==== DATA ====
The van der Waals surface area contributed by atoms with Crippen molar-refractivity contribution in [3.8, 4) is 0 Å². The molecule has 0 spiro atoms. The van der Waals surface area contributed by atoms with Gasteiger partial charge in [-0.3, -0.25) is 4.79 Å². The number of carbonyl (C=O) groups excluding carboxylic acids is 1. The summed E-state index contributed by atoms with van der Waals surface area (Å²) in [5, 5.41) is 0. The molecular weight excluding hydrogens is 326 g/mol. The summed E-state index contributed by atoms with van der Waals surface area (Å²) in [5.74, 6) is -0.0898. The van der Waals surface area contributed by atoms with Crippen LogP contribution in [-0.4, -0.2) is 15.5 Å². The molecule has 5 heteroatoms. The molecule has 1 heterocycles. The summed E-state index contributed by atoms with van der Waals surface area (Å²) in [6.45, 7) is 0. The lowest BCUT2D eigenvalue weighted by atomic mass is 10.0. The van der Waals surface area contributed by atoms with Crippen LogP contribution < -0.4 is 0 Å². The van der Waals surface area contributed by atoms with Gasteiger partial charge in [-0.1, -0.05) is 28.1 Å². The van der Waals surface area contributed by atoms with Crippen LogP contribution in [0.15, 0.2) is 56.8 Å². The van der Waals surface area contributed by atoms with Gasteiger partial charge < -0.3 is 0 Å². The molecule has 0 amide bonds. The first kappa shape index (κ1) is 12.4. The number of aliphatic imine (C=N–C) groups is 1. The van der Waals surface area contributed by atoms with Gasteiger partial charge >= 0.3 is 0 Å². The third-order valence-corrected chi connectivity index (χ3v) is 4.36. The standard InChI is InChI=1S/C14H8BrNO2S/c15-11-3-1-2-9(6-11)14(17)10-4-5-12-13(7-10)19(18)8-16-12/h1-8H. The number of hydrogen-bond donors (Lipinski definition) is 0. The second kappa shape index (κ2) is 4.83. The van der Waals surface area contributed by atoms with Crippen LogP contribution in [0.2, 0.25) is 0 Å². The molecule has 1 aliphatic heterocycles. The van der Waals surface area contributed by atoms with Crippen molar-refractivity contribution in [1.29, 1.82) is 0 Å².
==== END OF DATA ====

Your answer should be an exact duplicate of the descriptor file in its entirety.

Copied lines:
The van der Waals surface area contributed by atoms with Crippen molar-refractivity contribution in [3.8, 4) is 0 Å². The molecule has 0 spiro atoms. The van der Waals surface area contributed by atoms with Gasteiger partial charge in [-0.3, -0.25) is 4.79 Å². The number of carbonyl (C=O) groups excluding carboxylic acids is 1. The summed E-state index contributed by atoms with van der Waals surface area (Å²) in [5, 5.41) is 0. The molecular weight excluding hydrogens is 326 g/mol. The summed E-state index contributed by atoms with van der Waals surface area (Å²) in [5.74, 6) is -0.0898. The van der Waals surface area contributed by atoms with Crippen LogP contribution in [-0.4, -0.2) is 15.5 Å². The molecule has 5 heteroatoms. The molecule has 1 heterocycles. The summed E-state index contributed by atoms with van der Waals surface area (Å²) in [6.45, 7) is 0. The lowest BCUT2D eigenvalue weighted by atomic mass is 10.0. The van der Waals surface area contributed by atoms with Crippen LogP contribution < -0.4 is 0 Å². The van der Waals surface area contributed by atoms with Gasteiger partial charge in [-0.1, -0.05) is 28.1 Å². The van der Waals surface area contributed by atoms with Crippen LogP contribution in [0.15, 0.2) is 56.8 Å². The van der Waals surface area contributed by atoms with Gasteiger partial charge < -0.3 is 0 Å². The molecule has 0 amide bonds. The first kappa shape index (κ1) is 12.4. The number of aliphatic imine (C=N–C) groups is 1. The van der Waals surface area contributed by atoms with Gasteiger partial charge >= 0.3 is 0 Å². The third-order valence-corrected chi connectivity index (χ3v) is 4.36. The standard InChI is InChI=1S/C14H8BrNO2S/c15-11-3-1-2-9(6-11)14(17)10-4-5-12-13(7-10)19(18)8-16-12/h1-8H. The number of hydrogen-bond donors (Lipinski definition) is 0. The second kappa shape index (κ2) is 4.83. The van der Waals surface area contributed by atoms with Crippen LogP contribution in [0.2, 0.25) is 0 Å². The molecule has 1 aliphatic heterocycles. The van der Waals surface area contributed by atoms with Crippen molar-refractivity contribution in [1.29, 1.82) is 0 Å².